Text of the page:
Pierce says he's been released
Mosley on Pierce's release
The timing seems a bit odd, but the decision to cut Antonio Pierce shouldn't come as a shock, as Matt Mosley writes. Blog
"I was shocked at first, but I'm not the one up there up in the office, and they said they felt they needed to go in another direction," Pierce told ESPN's Rachel Nichols on Thursday. "They said it wasn't my health, or the way I played, but just that -- that they were going in another direction. We left everything smooth and peaceful and I'm happy about that. I felt like I said everything I needed to say to them. I've loved my time in New York and won't have anything but good feelings about being with this team."
Pierce said the reason he was in the New York area was to have a doctor look at the herniated disk in his neck that caused him to miss the final seven games of last season. He said the MRI was "very positive."
"I can't say I'm 100 percent yet, but with the season still six months away, I'm right where I need to be and I'm going to be fine," he said.
Pierce had one season left on the contract he signed as a free agent in 2005.
When asked if he had an idea of where he might play next or if he has been contacted by other teams, Pierce said, "I have no wish list. If I had a preference, it would be to stay in the NFC East, since I know the division so well. But I just want to go somewhere I can help a good team."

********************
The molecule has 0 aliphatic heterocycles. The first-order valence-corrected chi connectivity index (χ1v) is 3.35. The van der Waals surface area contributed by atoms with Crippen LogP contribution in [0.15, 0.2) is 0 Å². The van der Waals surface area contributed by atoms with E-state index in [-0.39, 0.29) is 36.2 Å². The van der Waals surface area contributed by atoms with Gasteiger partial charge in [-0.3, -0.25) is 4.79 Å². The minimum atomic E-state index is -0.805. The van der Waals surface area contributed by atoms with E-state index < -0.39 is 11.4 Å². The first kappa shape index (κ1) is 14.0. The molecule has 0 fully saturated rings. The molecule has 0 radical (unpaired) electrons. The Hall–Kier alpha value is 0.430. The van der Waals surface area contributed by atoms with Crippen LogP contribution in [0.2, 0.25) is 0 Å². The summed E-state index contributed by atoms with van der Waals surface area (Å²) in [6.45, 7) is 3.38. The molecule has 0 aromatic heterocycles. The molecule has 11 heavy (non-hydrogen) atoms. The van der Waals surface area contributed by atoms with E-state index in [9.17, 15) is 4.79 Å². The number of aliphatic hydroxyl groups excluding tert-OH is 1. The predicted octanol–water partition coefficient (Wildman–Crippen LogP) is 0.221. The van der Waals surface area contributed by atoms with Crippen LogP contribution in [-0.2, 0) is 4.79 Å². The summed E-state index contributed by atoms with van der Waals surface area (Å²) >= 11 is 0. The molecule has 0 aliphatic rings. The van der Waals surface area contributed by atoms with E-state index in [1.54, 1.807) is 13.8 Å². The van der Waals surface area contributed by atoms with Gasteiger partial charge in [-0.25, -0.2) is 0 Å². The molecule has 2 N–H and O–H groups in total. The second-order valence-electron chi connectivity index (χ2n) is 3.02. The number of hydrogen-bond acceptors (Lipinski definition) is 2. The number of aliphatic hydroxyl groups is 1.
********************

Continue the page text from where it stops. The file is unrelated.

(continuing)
Defensive coordinator Bill Sheridan and defensive line coach Mike Waufle were fired after the season and Pierce, who signed a $26 million contract as a free agent in 2005, was let go a month later.
Pierce also had one major off-the-field problem with the Giants. He drove a wounded Plaxico Burress to the hospital in November 2008 after the star receiver shot himself in a New York City nightclub and then took Burress' unlicensed gun back to New Jersey.
A grand jury opted not to indict him this past summer, but the incident, which led to Burress being sent to prison, was a burden for Pierce and the team for almost a year, even though Giants president John Mara openly defended Pierce.
For most of his time, Pierce was an outstanding football player for the Giants. He led the team in tackles three times, was a three-year captain, a Pro Bowler in 2006 and one of the inspirational leaders of the squad that did not have a losing season in his five years.
"When we brought him in here we were interested in A.P. for all of the dimensions he brought to the table: his leadership qualities, his natural charismatic ability to rally the troops. He loved football, he's a very smart football player. He took great pride in studying the tape and knowing what everybody did on defense," Giants coach Tom Coughlin said, adding Pierce "has worn that Giant uniform very, very proudly."
Pierce talked to Coughlin on Wednesday and met with general manager Jerry Reese on Thursday, when he was told that he was being let go.
Pierce finished his final season with the Giants with 51 tackles (31 solo), three tackles for losses, a sack, two passes defensed, a forced fumble and a fumble recovery. His five-year totals with the Giants were 537 tackles (322 solo), seven sacks, six forced fumbles, seven fumble recoveries and four interceptions. Pierce also had 44 postseason tackles (28 solo).
An undrafted free agent, Pierce played his first four seasons with the Washington Redskins.
"I have nothing but very strong love for the New York Giants," Pierce said. "Obviously, I wanted to end it when my contract ended, but it didn't. It ended a year early. But I have no regrets. I have nothing to look back on and wish I had done it differently. Now it's time to look forward at the possibilities that I have."
Information from The Associated Press was used in this report.
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